“Welcome Home” (John MacDiarmid)

Sermon preached at Poole Christian Fellowship on 21 July 2013

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Reference: Luke 15 v 11-32

The passage starts with the words “Jesus continued…” In order to understand this wonderful story we have to look at this in the context of the whole chapter in which Jesus is pointing out that our God is a loving Father who seeks out and welcomes home sinners, and urges us to do likewise. Jesus has been and is continuing to speak to the Pharisees who were objecting to the fact that Jesus was spending time with sinners, with people that would defile holy people. Jesus is showing them that they have completely missed the point – that the mission of the Son of Man is to seek and save the lost, not to judge them.

In the first two parables – the Lost Sheep and the Lost Coin – the initiator is God, who is on the search for what has been lost. But here the emphasis changes to being about the journey that the one who is lost is on. The story makes no secret of the fact that the lost Son is lost by choice, as a result of his own foolishness. And that story emphasises the fact that despite the wilful disobedience of the Son the Father welcomes back all who turn back to Him.

The title of the passage has come to be known as “the prodigal son”. But the word “prodigal” does not appear in the text – it was inserted at some point by a commentator who felt that title adequate summed up the passage. But Jesus’ emphasis is more on the state of the lostness of the son rather than passing judgement on why was lost. Maybe the term “the lost Son” is a better title. Williams Barclay suggests that a better title – “the probable of the Loving Father. My emphasis is on the result that the Father’s love produces – “welcome home”. God welcomes home sinners form every type of sin, every depth of depravity and every race or background. He welcomes home the worst of sinners and calls us to do the same.

What a wonderful Father!

1. The Rebel

a. Discontent with God’s rule: the story of being lost always starts with a wilful rejection of God’s rule. It was so in the garden of Eden and it is so with us.

b. Letting go: it is notable that the Father – far from preventing the Son from going – actually appears to facilitate it.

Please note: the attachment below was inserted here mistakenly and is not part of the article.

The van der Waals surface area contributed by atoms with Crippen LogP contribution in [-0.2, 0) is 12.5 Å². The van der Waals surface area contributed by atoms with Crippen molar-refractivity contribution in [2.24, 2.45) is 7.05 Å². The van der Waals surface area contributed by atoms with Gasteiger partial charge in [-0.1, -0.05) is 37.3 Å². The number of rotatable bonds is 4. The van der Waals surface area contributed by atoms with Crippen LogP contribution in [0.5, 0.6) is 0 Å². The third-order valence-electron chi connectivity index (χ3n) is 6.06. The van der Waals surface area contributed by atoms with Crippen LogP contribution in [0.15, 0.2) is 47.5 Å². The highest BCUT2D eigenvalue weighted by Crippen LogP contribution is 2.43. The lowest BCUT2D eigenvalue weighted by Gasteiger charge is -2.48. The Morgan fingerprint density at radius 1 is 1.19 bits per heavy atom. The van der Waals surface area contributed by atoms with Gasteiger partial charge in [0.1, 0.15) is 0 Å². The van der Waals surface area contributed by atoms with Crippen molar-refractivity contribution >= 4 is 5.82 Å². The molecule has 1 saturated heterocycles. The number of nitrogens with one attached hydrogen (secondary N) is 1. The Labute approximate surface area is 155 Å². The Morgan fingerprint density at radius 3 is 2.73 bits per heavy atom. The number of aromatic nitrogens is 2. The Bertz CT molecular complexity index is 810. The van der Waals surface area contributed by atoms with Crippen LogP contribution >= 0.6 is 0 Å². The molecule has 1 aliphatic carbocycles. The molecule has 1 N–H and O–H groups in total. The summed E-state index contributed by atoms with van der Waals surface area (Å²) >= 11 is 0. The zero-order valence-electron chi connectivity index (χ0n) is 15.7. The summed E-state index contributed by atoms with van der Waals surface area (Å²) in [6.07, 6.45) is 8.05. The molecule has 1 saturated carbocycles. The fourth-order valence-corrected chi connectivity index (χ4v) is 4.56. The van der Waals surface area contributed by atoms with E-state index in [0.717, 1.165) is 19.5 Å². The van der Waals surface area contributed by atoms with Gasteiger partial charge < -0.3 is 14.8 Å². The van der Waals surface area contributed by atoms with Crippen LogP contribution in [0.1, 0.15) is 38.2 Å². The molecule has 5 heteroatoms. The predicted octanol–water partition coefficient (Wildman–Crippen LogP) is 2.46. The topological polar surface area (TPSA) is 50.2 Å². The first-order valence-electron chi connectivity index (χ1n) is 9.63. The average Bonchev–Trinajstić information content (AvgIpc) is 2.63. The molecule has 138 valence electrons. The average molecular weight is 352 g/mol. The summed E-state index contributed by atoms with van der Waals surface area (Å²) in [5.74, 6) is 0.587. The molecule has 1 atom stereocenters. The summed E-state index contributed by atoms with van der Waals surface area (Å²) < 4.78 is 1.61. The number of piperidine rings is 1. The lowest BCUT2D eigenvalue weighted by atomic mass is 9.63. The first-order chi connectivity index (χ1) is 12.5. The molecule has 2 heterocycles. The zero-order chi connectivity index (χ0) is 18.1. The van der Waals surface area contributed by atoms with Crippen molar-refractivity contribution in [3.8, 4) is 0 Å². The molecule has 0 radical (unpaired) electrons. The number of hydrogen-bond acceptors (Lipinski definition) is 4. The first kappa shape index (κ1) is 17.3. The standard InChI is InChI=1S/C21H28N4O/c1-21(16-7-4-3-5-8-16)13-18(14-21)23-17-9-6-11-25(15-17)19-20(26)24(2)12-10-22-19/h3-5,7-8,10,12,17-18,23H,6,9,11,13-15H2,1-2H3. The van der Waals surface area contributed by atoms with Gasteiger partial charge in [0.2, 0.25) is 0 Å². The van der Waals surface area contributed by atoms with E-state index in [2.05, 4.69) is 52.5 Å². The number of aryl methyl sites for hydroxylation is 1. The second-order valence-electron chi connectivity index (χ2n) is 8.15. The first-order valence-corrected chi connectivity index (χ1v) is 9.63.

c. The life of the rebel: we have to be honest and acknowledge that all appears to go well – the rebellious son appears to be having a good time! Turning our back on God means that the enemy leaves us alone – and often in the short term things seem to be going fine.

2. The Regress

However the appearance of all seeming to go well is only an illusion. How many are living under that illusion at the moment! Under God’s merciful judgment, the son starts to experience the consequences of his folly. His lifestyle falls apart, he runs out of money.

He is forced into hiring himself out – a humiliation for the son of the nobleman. But there is worse to come…..the boss is a Gentile. But there is worse to come….he is forced to feed pigs. But there is worse to come….he is so hungry so that longs to eat what the pigs eat. But there is worse to come….even that desire is not granted him.
The son is at rock bottom.

We need to understand that God will do whatever is necessary to cause us to turn back to Him .

3. The Repentance

Verse 17 talks about the son “coming to his senses”. Not to follow God and to be in rebellion against God is a kind of insanity. And it is worth noting that he has to be brought to this knees in order to be brought to his senses.

The son’s repentance follows three phases:
a. A decision – the choice has to be made to turn back to God
b. A conversion – the choice to act on that decision
c. A plea – the Son rehearses a speech – effectively “God be merciful to me , a sinner”

4. The Return

Incredibly, the Father I still watching waiting. Just as we are waiting for those we love, so our Father is watching, waiting for every human being created in His image to return to Him.

For the returning Son there is nothing but compassion – judgement is gone, criticism in nowhere to be found, dignity is cast aside, there is simply a simply a riotous celebration, and an immediate restoration of that which was lost.

We who are found have found that we treated not as rebels, but as sons.

Thank God for his mercy!

The Sting in the Tail.

If only the story ended there! But we need to remember the whole purpose of Jesus telling the story. The Pharisees are bothered about Jesus welcoming home sinners. They forget that we are all in God’s presence not because of what we do, but in spite of what we do. Those who put their status with God as being down to their own goodness will always be suspicious of those who don’t live up to their own standards. But note that Jesus is reaching out to the villains. Even the Pharisees are the objects of Jesus’ care. Does the older brother go in? We don’t know. But we know from history that some of the Pharisees were saved and became a part of the church.

So what does this story say to us?

  1. Those who want to return to the Father always have a way to do so.
  2. Those of us who think that God should not welcome sinners need to consider our own need of salvation.
  3. All of us need to recognise that having been found, we now join in the Son of Man’s mission to seek and save the lost.

“From each tribe and tongue and nation, you are leading sinners home”

John MacDiarmid

July 2013

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